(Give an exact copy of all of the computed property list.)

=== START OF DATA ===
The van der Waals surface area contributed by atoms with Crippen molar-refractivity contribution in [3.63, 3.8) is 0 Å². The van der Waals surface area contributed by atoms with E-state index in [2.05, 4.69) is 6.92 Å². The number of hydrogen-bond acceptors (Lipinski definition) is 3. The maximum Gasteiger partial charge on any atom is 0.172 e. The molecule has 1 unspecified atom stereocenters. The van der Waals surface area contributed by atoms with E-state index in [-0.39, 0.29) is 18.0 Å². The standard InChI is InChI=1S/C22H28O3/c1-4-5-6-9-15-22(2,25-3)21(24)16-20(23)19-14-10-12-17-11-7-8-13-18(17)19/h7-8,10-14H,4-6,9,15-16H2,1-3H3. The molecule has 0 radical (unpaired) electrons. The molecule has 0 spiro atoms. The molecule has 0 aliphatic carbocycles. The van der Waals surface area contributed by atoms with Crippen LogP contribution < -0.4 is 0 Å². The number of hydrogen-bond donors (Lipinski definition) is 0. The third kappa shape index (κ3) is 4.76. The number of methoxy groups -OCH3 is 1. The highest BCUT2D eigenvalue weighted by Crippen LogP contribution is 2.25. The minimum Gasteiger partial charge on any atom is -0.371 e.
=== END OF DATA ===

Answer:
The van der Waals surface area contributed by atoms with Crippen molar-refractivity contribution in [3.63, 3.8) is 0 Å². The van der Waals surface area contributed by atoms with E-state index in [2.05, 4.69) is 6.92 Å². The number of hydrogen-bond acceptors (Lipinski definition) is 3. The maximum Gasteiger partial charge on any atom is 0.172 e. The molecule has 1 unspecified atom stereocenters. The van der Waals surface area contributed by atoms with E-state index in [-0.39, 0.29) is 18.0 Å². The standard InChI is InChI=1S/C22H28O3/c1-4-5-6-9-15-22(2,25-3)21(24)16-20(23)19-14-10-12-17-11-7-8-13-18(17)19/h7-8,10-14H,4-6,9,15-16H2,1-3H3. The molecule has 0 radical (unpaired) electrons. The molecule has 0 spiro atoms. The molecule has 0 aliphatic carbocycles. The van der Waals surface area contributed by atoms with Crippen LogP contribution < -0.4 is 0 Å². The number of hydrogen-bond donors (Lipinski definition) is 0. The third kappa shape index (κ3) is 4.76. The number of methoxy groups -OCH3 is 1. The highest BCUT2D eigenvalue weighted by Crippen LogP contribution is 2.25. The minimum Gasteiger partial charge on any atom is -0.371 e.